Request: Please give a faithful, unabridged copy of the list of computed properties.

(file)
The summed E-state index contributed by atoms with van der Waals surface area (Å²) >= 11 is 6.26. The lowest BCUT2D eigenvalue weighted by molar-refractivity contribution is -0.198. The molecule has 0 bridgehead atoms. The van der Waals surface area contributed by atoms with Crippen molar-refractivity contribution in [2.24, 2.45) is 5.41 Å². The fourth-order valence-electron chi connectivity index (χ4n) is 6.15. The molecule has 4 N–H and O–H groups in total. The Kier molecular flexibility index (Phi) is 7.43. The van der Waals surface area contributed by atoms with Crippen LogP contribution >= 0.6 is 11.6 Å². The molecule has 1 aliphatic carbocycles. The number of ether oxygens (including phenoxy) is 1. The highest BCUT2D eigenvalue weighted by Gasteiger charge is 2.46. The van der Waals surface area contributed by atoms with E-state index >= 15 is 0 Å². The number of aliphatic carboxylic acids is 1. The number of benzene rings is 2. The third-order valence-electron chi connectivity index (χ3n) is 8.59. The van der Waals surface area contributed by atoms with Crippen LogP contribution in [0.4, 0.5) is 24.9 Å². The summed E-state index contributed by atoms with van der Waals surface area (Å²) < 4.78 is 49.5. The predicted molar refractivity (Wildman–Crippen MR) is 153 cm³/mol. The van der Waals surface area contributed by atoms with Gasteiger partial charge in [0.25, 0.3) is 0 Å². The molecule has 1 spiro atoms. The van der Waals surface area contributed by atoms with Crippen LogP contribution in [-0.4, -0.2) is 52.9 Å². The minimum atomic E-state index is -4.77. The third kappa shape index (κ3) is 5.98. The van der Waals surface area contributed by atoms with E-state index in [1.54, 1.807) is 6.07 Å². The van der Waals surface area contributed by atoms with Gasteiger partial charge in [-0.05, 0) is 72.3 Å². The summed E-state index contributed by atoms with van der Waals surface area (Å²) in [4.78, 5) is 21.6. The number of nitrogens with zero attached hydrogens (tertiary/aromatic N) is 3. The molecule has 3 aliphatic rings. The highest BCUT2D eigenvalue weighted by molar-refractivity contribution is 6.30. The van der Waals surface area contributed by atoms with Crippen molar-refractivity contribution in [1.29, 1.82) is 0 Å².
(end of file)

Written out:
The summed E-state index contributed by atoms with van der Waals surface area (Å²) >= 11 is 6.26. The lowest BCUT2D eigenvalue weighted by molar-refractivity contribution is -0.198. The molecule has 0 bridgehead atoms. The van der Waals surface area contributed by atoms with Crippen molar-refractivity contribution in [2.24, 2.45) is 5.41 Å². The fourth-order valence-electron chi connectivity index (χ4n) is 6.15. The molecule has 4 N–H and O–H groups in total. The Kier molecular flexibility index (Phi) is 7.43. The van der Waals surface area contributed by atoms with Crippen LogP contribution >= 0.6 is 11.6 Å². The molecule has 1 aliphatic carbocycles. The number of ether oxygens (including phenoxy) is 1. The highest BCUT2D eigenvalue weighted by Gasteiger charge is 2.46. The van der Waals surface area contributed by atoms with E-state index >= 15 is 0 Å². The number of aliphatic carboxylic acids is 1. The number of benzene rings is 2. The third-order valence-electron chi connectivity index (χ3n) is 8.59. The van der Waals surface area contributed by atoms with Crippen LogP contribution in [0.4, 0.5) is 24.9 Å². The summed E-state index contributed by atoms with van der Waals surface area (Å²) < 4.78 is 49.5. The predicted molar refractivity (Wildman–Crippen MR) is 153 cm³/mol. The van der Waals surface area contributed by atoms with Gasteiger partial charge in [0.25, 0.3) is 0 Å². The molecule has 1 spiro atoms. The van der Waals surface area contributed by atoms with Crippen LogP contribution in [-0.4, -0.2) is 52.9 Å². The minimum atomic E-state index is -4.77. The third kappa shape index (κ3) is 5.98. The van der Waals surface area contributed by atoms with E-state index in [1.54, 1.807) is 6.07 Å². The van der Waals surface area contributed by atoms with Gasteiger partial charge in [-0.05, 0) is 72.3 Å². The summed E-state index contributed by atoms with van der Waals surface area (Å²) in [4.78, 5) is 21.6. The number of nitrogens with zero attached hydrogens (tertiary/aromatic N) is 3. The molecule has 3 aliphatic rings. The highest BCUT2D eigenvalue weighted by molar-refractivity contribution is 6.30. The van der Waals surface area contributed by atoms with Crippen molar-refractivity contribution in [1.29, 1.82) is 0 Å².